A number of galleries set to attend at the five-day fair, which last year attracted almost 90,000 visitors from over 70 different countries, have called for its cancellation citing health fears and commercial concerns.
Visitors at Art Basel on March 27, 2019 in Hong Kong. Credit: Theodore Kaye/Getty Images
“It’s staring us in the face right now, and my advice is that it shouldn’t happen,” said Sandhu, founder of Singapore’s Gajah Gallery, in a phone interview.
“With regards to getting clients and staff there, I think it’s a no-brainer. Everyone’s got reservations. Some have an axe to grind (with the organizers), some are genuinely concerned and some have got an altruistic view — that it’s a pity, because a lot of jobs are dependent on this, galleries are dependent on this and so is Hong Kong.”
“Regretfully, we believe this situation needs decisive leadership and the fatally wounded Art Basel Hong Kong 2020 needs to be put out of its misery and quickly,” he is quoted as saying. “Having taken soundings and we can tell you, not one of our foreign clients will be attending and they are surprised the fair is still on.”
A city in lockdown
But with the fair’s VIP previews not scheduled to begin until March 17, more than six weeks away, organizers said it was “too early” to tell whether the show could go ahead.
“Art Basel is taking the situation very seriously and we are monitoring the developments closely, including assessing the situation with risk specialists and with Selection Committee members,” a spokesperson said in a press statement. “At this stage, it is too early for us to discuss how the recent outbreak of the new virus will impact the show.”
In a letter sent to exhibitors Thursday, the fair’s directors said they were “working hard to review all possible options.”
“Needless to say, the contemplation of postponing or canceling an event of this scale — which takes a full year to produce — is a complex process, with many factors and multiple stakeholders,” said the letter, which was seen by CNN.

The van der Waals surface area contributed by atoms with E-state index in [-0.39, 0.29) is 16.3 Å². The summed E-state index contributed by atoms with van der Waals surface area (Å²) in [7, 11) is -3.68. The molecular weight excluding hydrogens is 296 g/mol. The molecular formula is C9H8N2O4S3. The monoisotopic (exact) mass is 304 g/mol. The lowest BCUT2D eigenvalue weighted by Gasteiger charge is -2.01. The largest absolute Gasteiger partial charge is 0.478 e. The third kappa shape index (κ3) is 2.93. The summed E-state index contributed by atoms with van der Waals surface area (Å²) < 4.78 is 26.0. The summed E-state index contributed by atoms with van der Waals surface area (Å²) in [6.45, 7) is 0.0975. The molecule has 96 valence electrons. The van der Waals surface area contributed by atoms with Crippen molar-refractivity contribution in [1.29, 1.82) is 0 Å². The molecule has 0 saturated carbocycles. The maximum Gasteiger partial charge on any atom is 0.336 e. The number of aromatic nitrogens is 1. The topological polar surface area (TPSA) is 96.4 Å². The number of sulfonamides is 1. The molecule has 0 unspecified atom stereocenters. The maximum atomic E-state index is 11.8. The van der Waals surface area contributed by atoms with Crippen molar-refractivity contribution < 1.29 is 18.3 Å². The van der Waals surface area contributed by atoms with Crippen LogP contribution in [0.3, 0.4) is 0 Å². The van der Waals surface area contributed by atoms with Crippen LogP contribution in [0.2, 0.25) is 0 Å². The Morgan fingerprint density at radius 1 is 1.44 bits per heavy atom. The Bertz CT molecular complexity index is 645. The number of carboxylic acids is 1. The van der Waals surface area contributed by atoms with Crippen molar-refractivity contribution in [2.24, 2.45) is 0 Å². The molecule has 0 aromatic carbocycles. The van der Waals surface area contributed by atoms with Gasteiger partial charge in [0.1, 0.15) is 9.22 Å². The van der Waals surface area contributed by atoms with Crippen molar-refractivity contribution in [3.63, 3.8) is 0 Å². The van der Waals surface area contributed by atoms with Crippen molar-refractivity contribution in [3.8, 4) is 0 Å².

“The health and well-being of you, your team, our team, and everyone involved is of paramount concern, and we are equally cognizant of the many impending deadlines. We fully recognize the urgency of the situation, and we will provide a resolution as soon as we can.”
The effect of demonstrations
Fears about the coronavirus have further compounded concerns surrounding the impact of the pro-democracy demonstrations that have unfolded across Hong Kong. A number of exhibitors had already pulled out over fears that demonstrations could disrupt the event or deter collectors from attending.
A file image of pro-democracy protesters in Hong Kong on November 26, 2019. Credit: NICOLAS ASFOURI/AFP/AFP via Getty Images
Despite recent developments, some exhibitors said they intended to join the fair — if it goes ahead. Hong Kong’s Blindspot Gallery, which is set to show work by local and mainland Chinese artists, described the event as “one of the most important dates in our calendar.”
“I understand the fear in Hong Kong given our traumatic experience with SARS in 2002 (and 2003),” said the gallery’s development officer, Nick Yu, via email. “But I think it will be a pity if the fair gets canceled, as it is one of the most looked-forward-to art events in the region.
“From my knowledge, quite a few galleries have the same feeling. I hope the fair organizer will provide adequate support and concession to participating galleries, while allowing the fair to happen.”
The Hong Kong Art Gallery Association (HKAGA) also offered its “unanimous” support for Art Basel’s “ultimate decision to proceed with, reschedule, cancel or otherwise make necessary changes to the fair.” In a statement emailed to CNN, the group’s board added that other art events planned during Hong Kong Art Week, which runs alongside the fair in March, could still go ahead.
“Provided a healthy and safe environment within the city, the HKAGA will do its utmost to make March’s art week as eventful as possible,” the statement read, “even should Art Basel Hong Kong 2020 be canceled.”